Wojcicki, who is 39, notes that some genetic findings could be used to influence parents’ everyday decisions, all the way down to which sports their kids play. For instance, there’s a gene mutation called APOE-4 that indicates a higher risk of developing Alzheimer’s. In people who test positive for APOE-4, research has associated traumatic brain injuries with a greater likelihood of brain disease.

In other words, if you know your kid has the APOE-4 gene mutation, you just might knock youth football or ice hockey — Wojcicki played on the varsity team at Yale — off the list of extracurriculars. At the least, you’d probably give extra consideration to insisting that your child wear a helmet on the soccer field.

For Wojcicki, this emphasis on genetic testing has nothing to do with overprotective parenting and everything to do with preventive medicine. “The way I can potentially start to prevent certain illnesses is to know what they’re at higher risk for,” Wojcicki recently told TIME. Her grandmother had macular degeneration; when testing revealed that some of Wojcicki’s nieces and nephews are at higher risk of it, she responded by buying them high-quality sunglasses. If her own kids were predisposed to developing diabetes, she’d encourage healthier eating. “I want to do everything I can to potentially enable my children to be disease-free,” she says.

This is the second in a five-part series exploring the promise and pitfalls of sequencing children’s genomes. Read the full series.

MORE: Complete Genetics Coverage


The much more significant issue here is that the FDA has decided (read their letters to 23andMe) that individual consumers can't handle the truth of their health evaluations. That consumers wouldn't be able to assign the proper weight to the health information, and either wouldn't--or would--seek medical attention. This is not a question of the test not working. It is a question of deeply disturbing proportions about how the US government, via the FDA, hasn't decided that individuals are entitled to an educated medical interpretation of their DNA.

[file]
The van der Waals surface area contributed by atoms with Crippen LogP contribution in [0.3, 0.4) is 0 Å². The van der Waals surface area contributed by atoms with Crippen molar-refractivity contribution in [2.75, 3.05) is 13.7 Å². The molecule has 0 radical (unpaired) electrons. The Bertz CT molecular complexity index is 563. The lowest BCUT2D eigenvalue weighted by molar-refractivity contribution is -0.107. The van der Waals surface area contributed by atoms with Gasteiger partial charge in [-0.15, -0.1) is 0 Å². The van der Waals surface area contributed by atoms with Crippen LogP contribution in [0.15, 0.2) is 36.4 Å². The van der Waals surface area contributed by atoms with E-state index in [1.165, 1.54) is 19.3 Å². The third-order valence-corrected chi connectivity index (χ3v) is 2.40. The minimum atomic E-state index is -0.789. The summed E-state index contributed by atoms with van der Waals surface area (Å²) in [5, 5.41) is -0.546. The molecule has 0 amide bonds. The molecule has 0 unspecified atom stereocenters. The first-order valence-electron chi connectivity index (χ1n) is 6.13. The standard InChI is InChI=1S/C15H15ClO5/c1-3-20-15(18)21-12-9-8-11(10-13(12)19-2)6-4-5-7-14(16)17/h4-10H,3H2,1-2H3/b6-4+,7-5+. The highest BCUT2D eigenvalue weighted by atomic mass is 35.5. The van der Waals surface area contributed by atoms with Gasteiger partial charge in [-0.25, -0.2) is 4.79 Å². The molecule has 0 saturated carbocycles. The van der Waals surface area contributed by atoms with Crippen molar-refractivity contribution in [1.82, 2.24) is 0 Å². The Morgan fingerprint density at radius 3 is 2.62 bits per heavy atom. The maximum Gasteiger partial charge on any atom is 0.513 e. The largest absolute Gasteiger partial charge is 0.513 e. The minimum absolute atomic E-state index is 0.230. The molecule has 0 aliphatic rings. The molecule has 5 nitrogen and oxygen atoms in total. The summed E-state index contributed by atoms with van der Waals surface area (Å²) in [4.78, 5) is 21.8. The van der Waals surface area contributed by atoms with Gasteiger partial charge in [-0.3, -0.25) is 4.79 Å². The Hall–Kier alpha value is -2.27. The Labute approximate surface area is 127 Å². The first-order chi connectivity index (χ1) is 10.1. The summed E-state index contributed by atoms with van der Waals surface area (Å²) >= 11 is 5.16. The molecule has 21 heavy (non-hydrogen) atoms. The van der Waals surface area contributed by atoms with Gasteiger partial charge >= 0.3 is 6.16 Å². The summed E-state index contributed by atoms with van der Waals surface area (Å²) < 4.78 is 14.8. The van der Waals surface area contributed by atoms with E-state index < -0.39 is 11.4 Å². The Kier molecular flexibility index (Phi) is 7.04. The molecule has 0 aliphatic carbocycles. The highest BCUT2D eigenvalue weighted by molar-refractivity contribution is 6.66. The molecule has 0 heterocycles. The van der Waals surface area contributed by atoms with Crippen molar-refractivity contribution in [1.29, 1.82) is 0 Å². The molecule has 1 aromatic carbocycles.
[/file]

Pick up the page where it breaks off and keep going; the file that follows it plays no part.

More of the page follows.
It is the FDA looking out for diagnosticians, and blithely denying individuals the RIGHT TO KNOW the information THEIR OWN BODY CONTAINS.

This should be a scandal of Snowden proportions. 

I can hire persons/companies to analyze and opine on my financial portfolio, the feng shui of my office, my gym workout, my astrological outlook (etc., etc.) and I am expected to use my own critical thinking re how to use the analysis, but somehow, I'm incapable of doing the same with my genetic information? 

Those who don't want to know, don't take the test! But make no mistake, this is the FDA protecting doctors who prefer their patients to know as little as possible. We  OWN our bodies and have a natural right to the genetic data they contain. If we desire to have that data interpreted--at our own expense--why is 23andMe now BANNED from providing that information?

Track my mobile calls--I could care less.  But deny me information that I pay for that relates to my body's unique genetic profile? Because I am too delicate a flower to handle it? Or if it is allegedly useless, why can't I waste my money if I choose?

Understand this is the beginning of a epic battle--the right of individuals to their own genetic information. 




I would be FURIOUS if my parents did this to me.  Not every adult would want to know their Parkinson risk; how dare these parents obtain this information on behalf of their child who is too young to consent?  Can you imagine being an independent adult whose parent has such intimate knowledge about them if you didn't want to know it yourself?  Can you imagine how hard it would be to hide that knowledge if you were the parent?  The article also overlooks the greater familial implications.  We inherit genes from our parents- anyone found to have a breask cancer risk (the actual genes contributing to the largest breast cancer risk are NOT currently included in the 23andMe profile, btw) inherited it from mom or dad, who then is confronted the information completely out of the blue.  I have had too many individuals in my clinical genetics practice decide that they do not want that information to think that this is a trivial risk.


One thing Time has failed to mention  is the revolution in genetic testing is mostly associated with identifying single nucleotide polymorphisms (SNPs) in the chromosomes, i.e. variants. People are actually more than 99% identical at every location in their genome.  The genetic tests seen in the crime shows on tv are of a different character.  Those tests are looking at 13 loci (locations) for unique patterns of  single tandem repeats (STRs).   VS.